The world is scattered with lonely ghost towns sporting post-apocalyptic scenes as though they were straight out of a movie. Whether abandoned due to economic decline, natural disaster or war, these towns make fascinating yet eerie places to explore. The US also has its fair share of ghost towns, particularly in the west and northern plains states. Caught in a time warp of arrested decay, it’s hard to imagination that these tumbleweed communities were ever bustling. Here are 10 haunting ghost towns in America that are worth checking out. But beware – some are said to be cursed!
1. Bodie, California
One of the most famous frontier ghost towns in America is Bodie, a National Historic Landmark not far from Lake Tahoe. Receiving around 200,000 visitors per year, the former Old West community is a perfectly preserved example of the late nineteenth century gold mining towns of California. Founded in 1876, it started declining in 1880 from its original population of almost 3,000. Rumor has it, any visitor who tries to sneak off with an artifact souvenir from this ghost town will be cursed with bad luck.
2. St. Elmo, Colorado
This is another well-preserved ghost town that looks like something out of a classic Western movie. St. Elmo was a lively mining center with a booming population of 2000 until 1922, when the local railroad closed down. Originally known as Forest City, the circa 1880 town features many original business facades and well-preserved residential cabins. Visitors can also explore the Mary Murphy Mine. Apparently, the ghost of former resident Annabelle Stark keeps watch over the town.
3. Centralia, Pennsylvania
Although not entirely uninhabited, the near-ghost town of Centralia was the main inspiration for the horror movie Silent Hill. Formerly home to some 1,000 people, a mine fire which has been burning under the town since 1962 has caused most residents to leave over the years. Now home to only 10 stubborn people who refuse to move, Centralia sits beyond the eerily abandoned Route 61.
4. Bannack, Montana
Another well-preserved former gold mining town, Bannack is located in Beaverhead County, Montana. Founded in 1862, the town once boomed to a thriving population of 10,000 and was nicknamed the New Eldorado by the hopeful prospectors. One of its claims to fame is that it once had outlaw gang leader Henry Plummer as its sheriff. Full of picturesque but eerily derelict historic buildings, visitors can explore the Beaverhead County Courthouse, the Masonic Hall and numerous other public buildings, businesses and houses. Each July, Bannack comes alive again with a re-enactment festival celebrating the town’s former old-timey glory.
5. Cahawba, Alabama
Cahawba was once the state capital of Alabama until 1826, but it is now a completely abandoned ghost town and designated historic site. Today the town is an archeological park open to visitors. You can wander around and view the many abandoned streets and ruins of this formerly important governmental center. Although many of the buildings have been lost to fire or general decay over the years, a few such as the old capitol building and St. Luke’s Episcopal Church, still stand.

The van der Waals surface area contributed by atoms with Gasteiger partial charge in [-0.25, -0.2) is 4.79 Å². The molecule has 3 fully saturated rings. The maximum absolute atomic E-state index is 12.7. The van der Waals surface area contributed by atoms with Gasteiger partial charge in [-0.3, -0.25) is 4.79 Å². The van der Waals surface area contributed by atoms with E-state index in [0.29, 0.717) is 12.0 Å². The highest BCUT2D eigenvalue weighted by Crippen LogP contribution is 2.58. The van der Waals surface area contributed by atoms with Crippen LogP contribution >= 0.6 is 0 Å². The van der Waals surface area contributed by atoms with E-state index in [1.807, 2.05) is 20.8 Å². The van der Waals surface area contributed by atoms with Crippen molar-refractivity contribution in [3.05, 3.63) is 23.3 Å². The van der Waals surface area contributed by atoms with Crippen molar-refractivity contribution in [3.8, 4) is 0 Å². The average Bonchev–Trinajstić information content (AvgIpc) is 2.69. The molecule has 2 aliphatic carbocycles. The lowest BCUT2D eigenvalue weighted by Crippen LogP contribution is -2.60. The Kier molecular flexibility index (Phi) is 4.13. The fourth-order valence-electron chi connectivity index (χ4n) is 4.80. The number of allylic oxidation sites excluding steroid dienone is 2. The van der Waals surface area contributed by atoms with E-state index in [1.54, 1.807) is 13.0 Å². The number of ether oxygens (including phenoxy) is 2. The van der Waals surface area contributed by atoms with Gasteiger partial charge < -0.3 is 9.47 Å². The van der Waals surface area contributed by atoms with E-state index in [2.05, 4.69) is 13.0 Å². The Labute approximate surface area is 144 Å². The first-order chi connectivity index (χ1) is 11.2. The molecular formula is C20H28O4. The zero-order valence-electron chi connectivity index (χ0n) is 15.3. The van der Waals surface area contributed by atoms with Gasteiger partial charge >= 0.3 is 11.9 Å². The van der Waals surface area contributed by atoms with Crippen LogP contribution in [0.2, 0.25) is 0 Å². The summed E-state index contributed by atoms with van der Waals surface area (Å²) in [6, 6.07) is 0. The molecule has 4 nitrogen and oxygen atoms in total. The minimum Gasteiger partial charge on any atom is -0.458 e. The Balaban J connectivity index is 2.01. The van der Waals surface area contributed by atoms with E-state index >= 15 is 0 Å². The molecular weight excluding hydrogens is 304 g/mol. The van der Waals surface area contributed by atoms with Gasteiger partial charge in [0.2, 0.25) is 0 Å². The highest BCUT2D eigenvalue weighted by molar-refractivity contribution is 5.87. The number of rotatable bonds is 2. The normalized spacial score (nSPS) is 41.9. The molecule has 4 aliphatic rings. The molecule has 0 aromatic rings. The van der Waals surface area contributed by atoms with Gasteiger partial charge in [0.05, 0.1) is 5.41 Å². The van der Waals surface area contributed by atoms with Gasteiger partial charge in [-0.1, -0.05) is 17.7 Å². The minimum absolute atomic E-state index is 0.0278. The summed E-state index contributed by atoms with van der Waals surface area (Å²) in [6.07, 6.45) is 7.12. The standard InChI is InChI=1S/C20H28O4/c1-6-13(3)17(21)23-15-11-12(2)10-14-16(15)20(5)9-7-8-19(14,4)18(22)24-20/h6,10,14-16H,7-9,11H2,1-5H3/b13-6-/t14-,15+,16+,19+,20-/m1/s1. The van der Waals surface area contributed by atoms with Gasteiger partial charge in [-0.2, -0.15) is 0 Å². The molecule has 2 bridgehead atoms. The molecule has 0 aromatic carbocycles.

6. Rhyolite, Nevada
First established as a mining camp near Death Valley in 1905, Rhyolite saw its peak during the American gold rush. At its height, the town was home to as many as 5,000 people, but it is now a broken, hauntingly empty ruin in the desert. Visitors can explore the abandoned train station and the modest remains of the once opulent Cook Bank Building. It’s a great testament of the boom and bust cycle of this era.
7. Terlingua, Texas
Terlingua is a district of former mining villages in Brewster County, which was formerly home to around 2,000 inhabitants. Today, less than 60 remain, and all that is left from the once bustling mining town is several closed mines and many abandoned industrial facilities, businesses and homes. Among the best-known abandoned structures are the Old Church and the Perry Mansion. There’s still a working restaurant/saloon there so visitors can wet their whistles among the tumbleweeds and rattlesnakes. Stop by during the annual Terilingua chilli cook-off for a wacky Old West experience.
8. Oatman, Arizona
Another former mining camp, Oatman is located in the Black Mountains of Arizona. The place became famous when $10 million worth of gold was discovered in the area and, consequently, the population skyrocketed to almost 4,000. Only 128 people live there these days, leaving most of the buildings abandoned and seeped in yesteryear. However, it has since become a popular tourist hotspot for those of us drawn to ghost towns in America. Wild burros roam the streets and gunfights are staged on the weekends.
9. Glenrio, Texas
Formerly known as Rock Island, Glenrio is a small derelict ghost town sitting on the border between Texas and New Mexico. Originally a railway town, it fell into disuse when Interstate 40 bypassed the community in 1973. Now a designated historic monument, visitors can explore the old motel, the Texas Longhorn Cafe, the Phillips 66 Service Station and other once-busy buildings that are now ghosts of their former glory.
10. Kennecott, Alaska
One of the most remote ghost towns in America, Kennecott is an old copper mining town located in southeast Alaska. Now a National Historic Landmark, it has been virtually abandoned since the 1930s when the Depression hit. However, there has been a considerable amount of ghost town tourism here since the 80s. Guided tours allow visitors to explore various abandoned buildings frozen in time, including the 14-story concentration mill, the school house and the recreation hall.